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Observations on “Securing Microsoft’s Cloud Infrastructure”

notice-angleI was reading a blog post from Charlie McNerney, Microsoft’s GM, Business & Risk Management, Global Foundation Services on “Securing Microsoft’s Cloud Infrastructure.”

Intrigued, I read the white paper to first get a better understanding of the context for his blog post and to also grok what he meant by “Microsoft’s Cloud Infrastructure.”  Was he referring to Azure?

The answer is per the whitepaper that Microsoft — along with everyone else in the industry — now classifies all of its online Internet-based services as “Cloud:”

Since the launch of MSN® in 1994, Microsoft has been building and running online services. The GFS division manages the cloud infrastructure and platform for Microsoft online services, including ensuring availability for hundreds of millions of customers around the world 24 hours a day, every day. More than 200 of the company’s online services and Web portals are hosted on this cloud infrastructure, including such familiar consumer-oriented services as Windows Live™ Hotmail® and Live Search, and business-oriented services such as Microsoft Dynamics® CRM Online and Microsoft Business Productivity Online Standard Suite from Microsoft Online Services. 

Before I get to the part I found interesting, I think that the whitepaper (below) does a good job of providing a 30,000 foot view of how Microsoft applies lessons learned over its operational experience and the SDL to it’s “Cloud” offerings.  It’s something designed to market the fact that Microsoft wants us to know they take security seriously.  Okay.

Here’s what I found interesting in Charlie’s blog post, it appears in the last two sentences (boldfaced): 

The white paper we’re releasing today describes how our coordinated and strategic application of people, processes, technologies, and experience with consumer and enterprise security has resulted in continuous improvements to the security practices and policies of the Microsoft cloud infrastructure.  The Online Services Security and Compliance (OSSC) team within the Global Foundation Services division that supports Microsoft’s infrastructure for online services builds on the same security principles and processes the company has developed through years of experience managing security risks in traditional software development and operating environments. Independent, third-party validation of OSSC’s approach includes Microsoft’s cloud infrastructure achieving both SAS 70 Type I and Type II attestations and ISO/IEC 27001:2005 certification. We are proud to be one of the first major online service providers to achieve ISO 27001 certification for our infrastructure. We have also gone beyond the ISO standard, which includes some 150 security controls. We have developed 291 security controls to date to account for the unique challenges of the cloud infrastructure and what it takes to mitigate some of the risks involved.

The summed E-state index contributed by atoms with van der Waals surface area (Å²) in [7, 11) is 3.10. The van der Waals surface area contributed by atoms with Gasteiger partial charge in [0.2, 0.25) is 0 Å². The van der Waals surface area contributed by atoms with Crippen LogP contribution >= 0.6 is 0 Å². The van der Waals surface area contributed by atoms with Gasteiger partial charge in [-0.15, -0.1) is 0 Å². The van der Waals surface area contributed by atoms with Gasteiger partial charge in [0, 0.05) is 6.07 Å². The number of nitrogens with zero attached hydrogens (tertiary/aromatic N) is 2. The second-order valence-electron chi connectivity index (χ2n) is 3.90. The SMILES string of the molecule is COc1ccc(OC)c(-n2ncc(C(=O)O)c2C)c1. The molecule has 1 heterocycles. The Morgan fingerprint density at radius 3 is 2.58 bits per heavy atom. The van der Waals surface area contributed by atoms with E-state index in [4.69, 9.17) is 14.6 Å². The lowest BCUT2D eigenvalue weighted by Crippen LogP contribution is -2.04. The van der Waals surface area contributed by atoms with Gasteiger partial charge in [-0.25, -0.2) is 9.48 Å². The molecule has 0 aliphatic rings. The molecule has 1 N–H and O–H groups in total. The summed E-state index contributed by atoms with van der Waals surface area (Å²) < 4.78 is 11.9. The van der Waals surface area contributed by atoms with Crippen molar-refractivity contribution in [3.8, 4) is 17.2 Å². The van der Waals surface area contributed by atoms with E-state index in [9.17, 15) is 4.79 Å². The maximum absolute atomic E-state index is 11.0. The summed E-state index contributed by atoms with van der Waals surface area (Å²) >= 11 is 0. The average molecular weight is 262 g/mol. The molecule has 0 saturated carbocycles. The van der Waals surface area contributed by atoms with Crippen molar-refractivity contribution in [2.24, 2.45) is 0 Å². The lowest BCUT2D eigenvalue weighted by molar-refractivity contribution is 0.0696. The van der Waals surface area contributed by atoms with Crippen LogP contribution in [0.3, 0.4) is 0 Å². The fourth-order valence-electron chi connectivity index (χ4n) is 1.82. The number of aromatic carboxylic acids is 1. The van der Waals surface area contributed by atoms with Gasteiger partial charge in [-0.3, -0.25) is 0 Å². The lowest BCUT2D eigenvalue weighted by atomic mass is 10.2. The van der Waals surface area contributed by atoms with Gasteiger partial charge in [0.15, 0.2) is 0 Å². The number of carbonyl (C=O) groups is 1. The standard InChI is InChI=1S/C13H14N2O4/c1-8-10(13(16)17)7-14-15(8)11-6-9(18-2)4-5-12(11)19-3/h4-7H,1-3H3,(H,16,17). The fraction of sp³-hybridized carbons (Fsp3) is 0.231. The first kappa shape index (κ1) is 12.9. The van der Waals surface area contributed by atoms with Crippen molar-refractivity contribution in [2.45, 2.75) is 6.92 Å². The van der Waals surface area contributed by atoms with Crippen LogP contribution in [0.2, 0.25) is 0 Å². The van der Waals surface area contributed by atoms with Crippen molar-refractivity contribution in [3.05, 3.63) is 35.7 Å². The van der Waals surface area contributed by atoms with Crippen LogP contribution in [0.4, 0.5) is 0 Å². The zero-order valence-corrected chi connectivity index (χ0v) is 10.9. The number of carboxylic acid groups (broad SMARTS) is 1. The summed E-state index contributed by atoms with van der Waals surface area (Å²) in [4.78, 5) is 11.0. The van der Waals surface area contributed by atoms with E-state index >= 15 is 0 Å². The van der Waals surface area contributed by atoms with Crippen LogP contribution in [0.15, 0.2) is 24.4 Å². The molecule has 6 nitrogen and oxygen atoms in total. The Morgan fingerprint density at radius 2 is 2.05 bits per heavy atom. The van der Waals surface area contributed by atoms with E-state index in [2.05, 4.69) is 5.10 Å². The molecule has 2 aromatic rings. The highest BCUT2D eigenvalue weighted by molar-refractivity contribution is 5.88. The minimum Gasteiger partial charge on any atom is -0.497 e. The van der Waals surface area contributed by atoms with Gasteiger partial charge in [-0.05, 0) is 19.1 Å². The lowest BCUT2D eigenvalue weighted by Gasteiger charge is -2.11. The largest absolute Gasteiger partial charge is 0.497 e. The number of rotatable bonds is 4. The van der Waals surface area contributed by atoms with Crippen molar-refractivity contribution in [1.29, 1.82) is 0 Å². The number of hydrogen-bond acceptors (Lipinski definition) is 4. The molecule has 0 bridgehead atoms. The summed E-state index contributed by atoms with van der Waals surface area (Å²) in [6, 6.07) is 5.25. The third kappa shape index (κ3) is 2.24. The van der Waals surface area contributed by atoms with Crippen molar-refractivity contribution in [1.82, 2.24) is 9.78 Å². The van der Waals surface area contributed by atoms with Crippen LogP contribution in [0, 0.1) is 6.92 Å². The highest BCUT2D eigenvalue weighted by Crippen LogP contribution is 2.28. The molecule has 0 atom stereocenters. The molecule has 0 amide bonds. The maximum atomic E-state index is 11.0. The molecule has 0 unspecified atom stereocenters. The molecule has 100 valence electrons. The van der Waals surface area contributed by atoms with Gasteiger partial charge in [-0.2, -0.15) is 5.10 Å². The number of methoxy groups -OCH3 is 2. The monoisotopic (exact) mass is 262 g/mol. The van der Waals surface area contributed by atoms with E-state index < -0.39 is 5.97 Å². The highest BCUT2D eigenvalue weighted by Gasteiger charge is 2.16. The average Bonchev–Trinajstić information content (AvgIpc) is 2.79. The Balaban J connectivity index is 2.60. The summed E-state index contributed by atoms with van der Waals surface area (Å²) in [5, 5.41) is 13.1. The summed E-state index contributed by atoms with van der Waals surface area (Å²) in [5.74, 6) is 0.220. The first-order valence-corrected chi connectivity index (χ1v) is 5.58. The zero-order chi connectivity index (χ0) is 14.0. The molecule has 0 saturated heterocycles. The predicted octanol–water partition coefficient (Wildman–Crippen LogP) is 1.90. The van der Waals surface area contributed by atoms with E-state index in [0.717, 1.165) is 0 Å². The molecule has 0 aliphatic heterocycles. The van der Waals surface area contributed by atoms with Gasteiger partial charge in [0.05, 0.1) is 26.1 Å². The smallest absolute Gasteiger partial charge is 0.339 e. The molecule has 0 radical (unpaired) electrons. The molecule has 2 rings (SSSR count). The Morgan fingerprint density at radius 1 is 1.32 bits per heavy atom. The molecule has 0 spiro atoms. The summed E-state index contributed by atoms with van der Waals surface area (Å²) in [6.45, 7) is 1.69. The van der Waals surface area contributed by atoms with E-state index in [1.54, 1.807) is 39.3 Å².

I think it’s admirable that Microsoft is sharing its methodologies and ISMS objectives and it’s a good thing that they have adopted ISO standards and secured SAS70 as a baseline.  

However, I would be interested in understanding what 291 security controls means to a security posture versus, say 178.  It sounds a little like Twitter follower counts.

I can’t really explain why those last two sentences stuck in my craw, but they did.

I’d love to know more about what Microsoft considers those “unique challenges of the cloud infrastructure” as well as the risk assessment framework(s) used to manage/mitigate them — I’m assuming they’ve made great STRIDEs in doing so. ;)

/Hoff

  1. June 1st, 2009 at 02:51 | #1

    The more I think about this, the more an SLA makes sense to me.

    ISO, SAS70 etc are nice but can be played around with. How often are they audited, are they audited independently, etc etc.

    The risk will always lie with the customer. Knowing the above helps make more intelligent decisions but the risk never passes.

    In terms of availability, even $5 web sites offer an SLA. Once this is in place then it doesn't matter to you whether the site is hosted in Uganda, powered by a horny toad spinning a wheel and with traffic communicated via africa drums. As long as your site is up as per the SLA – fine. Else, pay me the penalties.

    SAS70? Pah! I don't care. Just pay my costs if my information is leaked. Put your money where your mouth is. And if you are not prepared to take the risk on your network – why should I?

  1. June 6th, 2009 at 15:32 | #1